The Trust

Frequently asked questions


What happens during a diabetic eye screening appointment?

A diabetic eye screening appointment lasts around 30 minutes:

  • At the appointment your sight will be checked. Please bring any glasses you may use with you.
  • Drops will be administered to your eyes to temporarily make your pupils dilate. The drops may affect your vision for a few hours so you should not drive after your appointment. If in the unlikely event you experience any unusual symptoms such as pain or redness in or around your eyes, or ‘misty’ vision please seek medical advice as you may be experiencing an adverse reaction to the drops.
  • Photographs will be taken of the back of your eyes. The camera will not come into contact with your eyes.
  • The Cheshire Diabetic Eye Screening Programme will send a letter to you and your GP within 3 weeks with your results.

What happens after the screening appointment?

Depending on your results:

  • You may be recalled for diabetic eye screening again in a years’ time.
  • You may need more frequent screening appointments to monitor your eyes. We will invite you accordingly.
  • We may need to refer you to the hospital for a consultation with a specialist eye doctor.
  • If we were unable to get a clear view of your eyes, we may send you an appointment for a slit lamp bio-microscopy appointment. At this appointment, we will use specialist equipment which allows for a 3D examination of the back of your eyes.

Where can I go for a screening appointment?

We have a number of screening centres across Cheshire, most of which are Optometry practices. A list of our current screening centres can be found here

If there is not a suitable screening location, please contact us.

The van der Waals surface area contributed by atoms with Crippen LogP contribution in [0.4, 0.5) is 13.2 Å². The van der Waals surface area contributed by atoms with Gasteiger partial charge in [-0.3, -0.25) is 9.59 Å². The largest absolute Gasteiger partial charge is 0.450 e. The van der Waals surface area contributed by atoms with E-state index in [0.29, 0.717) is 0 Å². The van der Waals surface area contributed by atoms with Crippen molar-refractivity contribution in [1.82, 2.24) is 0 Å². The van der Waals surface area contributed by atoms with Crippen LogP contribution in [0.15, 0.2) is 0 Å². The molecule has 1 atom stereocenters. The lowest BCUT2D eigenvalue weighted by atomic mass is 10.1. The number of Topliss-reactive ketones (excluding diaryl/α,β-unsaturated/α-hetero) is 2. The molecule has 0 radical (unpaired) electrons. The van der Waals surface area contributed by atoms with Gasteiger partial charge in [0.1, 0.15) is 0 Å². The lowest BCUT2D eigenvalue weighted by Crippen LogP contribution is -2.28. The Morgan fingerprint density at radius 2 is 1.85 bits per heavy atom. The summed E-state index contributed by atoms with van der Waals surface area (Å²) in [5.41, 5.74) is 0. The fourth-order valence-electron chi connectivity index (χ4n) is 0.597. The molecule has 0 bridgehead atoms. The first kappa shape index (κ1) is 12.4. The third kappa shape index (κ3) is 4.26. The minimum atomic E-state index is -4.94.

I am pregnant; do I need to have more regular screening?

Pregnancy can increase the risk of rapid progression of diabetic retinopathy. Pregnant diabetic patients should be screened in their first trimester if possible at around 10 weeks (unless a screening appointment has already occurred in the last 3 months) and then again at 28 weeks. Some patients may need an additional screening appointment at 16-20 weeks or a referral to an eye specialist at the hospital.

Pregnant women who develop gestational diabetes are not offered diabetic eye screening.

Are home visits available for diabetic eye screening?

Unfortunately, we are unable to offer diabetic eye screening in the home as our equipment is not portable.

Optometrists can perform home visits to look at general eye health but they do not form part of the Cheshire Diabetic Eye Screening Programme.

I do not want to attend diabetic eye screening, what do I have to do to stop receiving invitations?

We encourage patients to read all available information about diabetic retinopathy and screening. Some people may decide that they do not want to be screened for diabetic retinopathy and can opt out of the programme for three years. After three years, we will ask you again if you’d like to attend, in case your views have changed. Please be aware, that you can return to screening at any time.

If you’d like to opt out, please contact us and we can send you an opt out form.

I cannot attend diabetic eye screening due to a medical condition, what do I have to do to stop receiving screening invitations?

If due to medical reasons you are unable to be screened, please contact us. We will then send a form to your GP. If your GP agrees that you cannot be screened due to medical reasons and returns the signed form then we can exclude you from the programme.

My contact details have changed; do I need to inform the Cheshire Diabetic Eye Screening Programme?

If you have changed your details with your GP, they should inform us of this change but if you’d like to inform us directly then please contact us.

I need my letters about diabetic eye screening in a different format, is this possible?

Yes, if you need letters in a larger font or a different language or format, please contact us.

I’m moving out of Cheshire, how can I make sure I still get diabetic eye screening invitations?

Please let us know and we can inform the diabetic eye screening programme in your new area. If you forget to do this, when you change GP, they should instruct the diabetic eye screening programme in your new area that you are diabetic and they will send you a diabetic eye screening invitation accordingly.

My diabetes has resolved, why do I continue to get diabetic eye screening invitations?

Following health guidance, patients should continue to be screened for diabetic retinopathy for life if there has ever been a definite diagnosis of diabetes.